By Chris Fitzner
More than two thousand years have passed since the time of the ancient Greeks, but their rich body of myths remains with us, resonating through the centuries. Many of us grew up learning the most basic Greek myths and about the twelve Olympians: Zeus, Hera, Athena and Apollo among them, still familiar “household names”; deities, heroes and impossible beasts.
The Greeks lived in a harsh and often inexplicable world and as human beings do, they turned to religion to explain the whys and hows of that world. Why was there thunder and lightning in the sky? Oh, Zeus must be angry. How did the sun cross from east to west each day? Apollo rode his fiery chariot across the sky. In our own century, we have science to explain much of what the ancient Greeks attributed to their gods (seasons, disasters, celestial events, wars). The technology in everyday life and medical advancements would seem nothing short of miraculous to an ancient Greek. We don’t need the old stories to cushion our lives anymore, but the ancient Greeks are still with us, in our language and culture, in ways we probably don’t realize.
Above: Nicolas Poussin - Midas at the source of the Pactolus
That “herculean” task of cleaning your room, the “echo” of your voice in a barren room, even the “cereal” you had for breakfast; Hercules, Echo and Ceres, embedded in the English language and used without much thought give to the origin of the words. Phrases like “opened a Pandora’s box” or “that was his Achilles heel” also come to us from Greek myth and legend. Literature (James Joyce), theatre (Pygmalion, Oedipus Rex), film (Clash of the Titans) and popular television shows (Hercules, Spartacus and Xena), there are countless examples and more appearing every day as we reinterpret, retell and reclaim these stories for modern times. It comes as no surprise then that the creators of Once Upon a Time also reached into antiquity and incorporated King Midas and the theme of the short-sighted wish into their first season narrative.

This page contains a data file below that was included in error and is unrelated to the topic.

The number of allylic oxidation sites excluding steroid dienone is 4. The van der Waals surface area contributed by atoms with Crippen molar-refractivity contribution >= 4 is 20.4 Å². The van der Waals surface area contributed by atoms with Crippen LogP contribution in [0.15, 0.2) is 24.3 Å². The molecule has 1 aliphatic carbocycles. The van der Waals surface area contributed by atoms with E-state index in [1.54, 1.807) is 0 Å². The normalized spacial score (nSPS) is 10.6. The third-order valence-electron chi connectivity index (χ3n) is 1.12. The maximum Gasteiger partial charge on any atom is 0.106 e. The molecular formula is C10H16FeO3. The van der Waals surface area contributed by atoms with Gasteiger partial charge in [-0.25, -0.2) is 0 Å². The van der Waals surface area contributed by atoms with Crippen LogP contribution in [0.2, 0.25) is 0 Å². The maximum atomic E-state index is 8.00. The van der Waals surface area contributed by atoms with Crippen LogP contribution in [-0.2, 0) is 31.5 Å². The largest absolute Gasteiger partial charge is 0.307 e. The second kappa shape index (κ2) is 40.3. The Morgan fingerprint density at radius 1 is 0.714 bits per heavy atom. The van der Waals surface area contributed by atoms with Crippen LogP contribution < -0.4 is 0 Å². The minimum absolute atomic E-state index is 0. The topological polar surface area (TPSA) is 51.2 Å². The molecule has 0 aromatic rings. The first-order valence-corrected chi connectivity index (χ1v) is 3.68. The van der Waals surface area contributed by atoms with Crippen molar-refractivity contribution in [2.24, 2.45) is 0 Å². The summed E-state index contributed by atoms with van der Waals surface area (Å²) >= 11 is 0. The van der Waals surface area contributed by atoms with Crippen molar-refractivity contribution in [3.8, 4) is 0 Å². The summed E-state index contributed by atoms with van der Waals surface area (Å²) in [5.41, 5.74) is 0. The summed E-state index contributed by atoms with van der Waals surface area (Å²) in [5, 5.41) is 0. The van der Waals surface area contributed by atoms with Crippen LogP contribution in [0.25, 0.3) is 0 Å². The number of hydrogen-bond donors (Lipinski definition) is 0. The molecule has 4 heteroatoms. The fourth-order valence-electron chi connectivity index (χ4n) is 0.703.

Though we don’t see much of him, King Midas is the first non-fairy tale character used in Once Upon a Time. They portray him as what is best known: the king with incredible wealth, able to turn anything he touches into solid gold. This King Midas, played by Alex Zahara, wears special gloves to suppress his golden touch.
It is Midas’ good will and wealth that King George desires, thinking it will save his troubled kingdom and he will do anything to acquire it. Blinded by his own greed, King George is undeterred even when he loses his beloved son, and he turns to a more sinister “Dionysus” by calling upon Rumpelstiltskin to replace his son before he loses the chance to acquire Midas’ wealth.
Above: Map of Ancient Turkey